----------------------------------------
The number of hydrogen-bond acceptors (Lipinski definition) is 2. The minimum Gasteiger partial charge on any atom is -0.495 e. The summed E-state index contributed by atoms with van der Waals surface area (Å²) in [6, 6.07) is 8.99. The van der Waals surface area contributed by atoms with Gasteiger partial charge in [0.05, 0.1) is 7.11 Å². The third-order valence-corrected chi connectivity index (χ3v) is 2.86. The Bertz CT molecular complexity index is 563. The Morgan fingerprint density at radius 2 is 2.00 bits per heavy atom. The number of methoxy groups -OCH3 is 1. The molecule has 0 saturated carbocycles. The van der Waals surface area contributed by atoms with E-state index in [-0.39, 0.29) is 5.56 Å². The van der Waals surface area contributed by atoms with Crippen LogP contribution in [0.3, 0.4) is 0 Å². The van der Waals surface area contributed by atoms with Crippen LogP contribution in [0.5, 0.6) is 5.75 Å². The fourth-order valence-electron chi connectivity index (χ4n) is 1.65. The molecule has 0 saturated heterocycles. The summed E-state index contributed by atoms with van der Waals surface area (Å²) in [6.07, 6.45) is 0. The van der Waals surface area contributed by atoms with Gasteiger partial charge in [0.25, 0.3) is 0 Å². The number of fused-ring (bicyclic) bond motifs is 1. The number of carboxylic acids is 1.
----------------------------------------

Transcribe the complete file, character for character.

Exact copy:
The number of hydrogen-bond acceptors (Lipinski definition) is 2. The minimum Gasteiger partial charge on any atom is -0.495 e. The summed E-state index contributed by atoms with van der Waals surface area (Å²) in [6, 6.07) is 8.99. The van der Waals surface area contributed by atoms with Gasteiger partial charge in [0.05, 0.1) is 7.11 Å². The third-order valence-corrected chi connectivity index (χ3v) is 2.86. The Bertz CT molecular complexity index is 563. The Morgan fingerprint density at radius 2 is 2.00 bits per heavy atom. The number of methoxy groups -OCH3 is 1. The molecule has 0 saturated carbocycles. The van der Waals surface area contributed by atoms with E-state index in [-0.39, 0.29) is 5.56 Å². The van der Waals surface area contributed by atoms with Crippen LogP contribution in [0.3, 0.4) is 0 Å². The van der Waals surface area contributed by atoms with Crippen LogP contribution in [0.5, 0.6) is 5.75 Å². The fourth-order valence-electron chi connectivity index (χ4n) is 1.65. The molecule has 0 saturated heterocycles. The summed E-state index contributed by atoms with van der Waals surface area (Å²) in [6.07, 6.45) is 0. The van der Waals surface area contributed by atoms with Gasteiger partial charge in [0.25, 0.3) is 0 Å². The number of fused-ring (bicyclic) bond motifs is 1. The number of carboxylic acids is 1.